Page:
‘Capitulation Events’ And ‘Nightmare Scenarios’
The rates-driven, valuation compression stage of the bear market may be mostly behind us assuming inflation moderates going forward, but "it could be a case of out of the frying pan, into the fire." That's according to BNP's Greg Boutle and Maxwell Grinacoff, who see "a capitulation event in equities next year," when the US is likely to fall into recession thanks in no small part to the lagged impact of the most aggressive Fed tightening campaign since Paul Volcker. Higher rates in 2022 led to
5 thoughts on “‘Capitulation Events’ And ‘Nightmare Scenarios’”
Good note, as always. Many thanks!
To your point, it’s a good bet there’s some risk in ’23. But I have a longer time horizon, so I’ve been buying in the downcycle and I’m all in to ride it out. The problem is I don’t have any idea what will actually befall my income, my health, my stocks, the market, etcetera. I believe my investments are well-placed and the market will do its daily dance, generally following the path described in your comments and those of Boutle and Grinacoff at BNP.
I imagine the year will play out in a way that’s similar to what Boutle and Grinacoff suppose. But what I imagine is a blind hope. I make a calculation and move forward. I’m no swami. And outcomes are never guaranteed.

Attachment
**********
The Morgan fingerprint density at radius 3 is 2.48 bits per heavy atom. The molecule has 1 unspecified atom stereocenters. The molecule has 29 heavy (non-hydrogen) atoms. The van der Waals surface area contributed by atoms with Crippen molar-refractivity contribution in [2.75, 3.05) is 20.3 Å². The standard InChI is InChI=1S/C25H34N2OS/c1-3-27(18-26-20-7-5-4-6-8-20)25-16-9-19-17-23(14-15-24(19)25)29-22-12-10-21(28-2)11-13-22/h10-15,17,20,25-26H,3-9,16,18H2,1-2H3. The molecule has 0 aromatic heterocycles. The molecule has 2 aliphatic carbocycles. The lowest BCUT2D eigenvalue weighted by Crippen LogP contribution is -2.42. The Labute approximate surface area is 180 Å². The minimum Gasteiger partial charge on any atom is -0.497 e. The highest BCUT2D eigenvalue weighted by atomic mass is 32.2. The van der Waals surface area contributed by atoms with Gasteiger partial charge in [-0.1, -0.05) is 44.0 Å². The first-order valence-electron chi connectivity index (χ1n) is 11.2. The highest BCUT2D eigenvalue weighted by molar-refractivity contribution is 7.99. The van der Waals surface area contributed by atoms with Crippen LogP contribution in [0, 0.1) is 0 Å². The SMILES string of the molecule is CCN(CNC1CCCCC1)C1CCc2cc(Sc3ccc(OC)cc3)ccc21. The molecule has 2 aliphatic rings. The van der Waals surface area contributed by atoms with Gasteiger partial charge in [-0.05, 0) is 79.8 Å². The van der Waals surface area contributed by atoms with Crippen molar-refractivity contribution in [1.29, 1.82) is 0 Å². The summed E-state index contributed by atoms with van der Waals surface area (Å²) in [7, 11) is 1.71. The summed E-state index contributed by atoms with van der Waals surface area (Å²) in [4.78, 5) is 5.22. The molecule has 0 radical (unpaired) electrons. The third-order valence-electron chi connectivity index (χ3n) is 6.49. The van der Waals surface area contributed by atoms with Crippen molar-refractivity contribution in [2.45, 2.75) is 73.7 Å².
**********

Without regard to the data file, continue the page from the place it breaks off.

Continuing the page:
If I remember correctly, 2000-2002 was painfully drawn-out. The Tech Bubble burst, but the real economy degraded slowly into a moedst recession, and it took a looong time for stocks to finally bottom out. I think that with the Fed turning the screws tighter into the slowdown, the 2022-2023 downturn should run its course more quickly. That may be as much hope as analysis.
So many of us “would like to” see a capitulation followed by the raising of the all clear flag as a signal to pile back into risk assets. Is it ever that easy?
Especially since it looks like investors are not overweight stocks anymore. Doesn’t it appear that upside FOMO has started to be the fear trade?
“Especially since it looks like investors are not overweight stocks anymore. Doesn’t it appear that upside FOMO has started to be the fear trade?”
I do spend a lot of time worrying about the “soft landing and up from here” scenario, now that “recession and new lows” is the consensus.
The “soft landing and up from here” scenario goes, I think, something like this:
1. In early 2023, the shelter component of CPI rapidly declines to zero-ish, goods CPI remains benign, and the remaining services components of CPI ease, thus total CPI eases to around the Fed’s target, on a monthly annualized basis anyway.
2. The Fed thus stops its tightening before significant further damage is done to the economy.
3. There is no recession, just a mid-cycle slowdown akin to 2015-16. 2023 becomes one of the yield curve’s false alarms (there have been some).
4. SP500 EPS for 2023 settles around $220-ish (i.e. flattish to 2022) and SP500 EPS for 2024 looks like $240-ish (i.e. 8-10% growth).
5. SP500 NTM P/E rises to 18X-ish (i.e. about where it got to in 2017, coming out of the 2015-16 slowdown.
6. SP500 price heads to 18X $240 = $4300-ish (i.e. about +9% upside from here).
This does not require EPS growth in 2023 or Fed to start loosening rates.
How plausible do we find this scenario?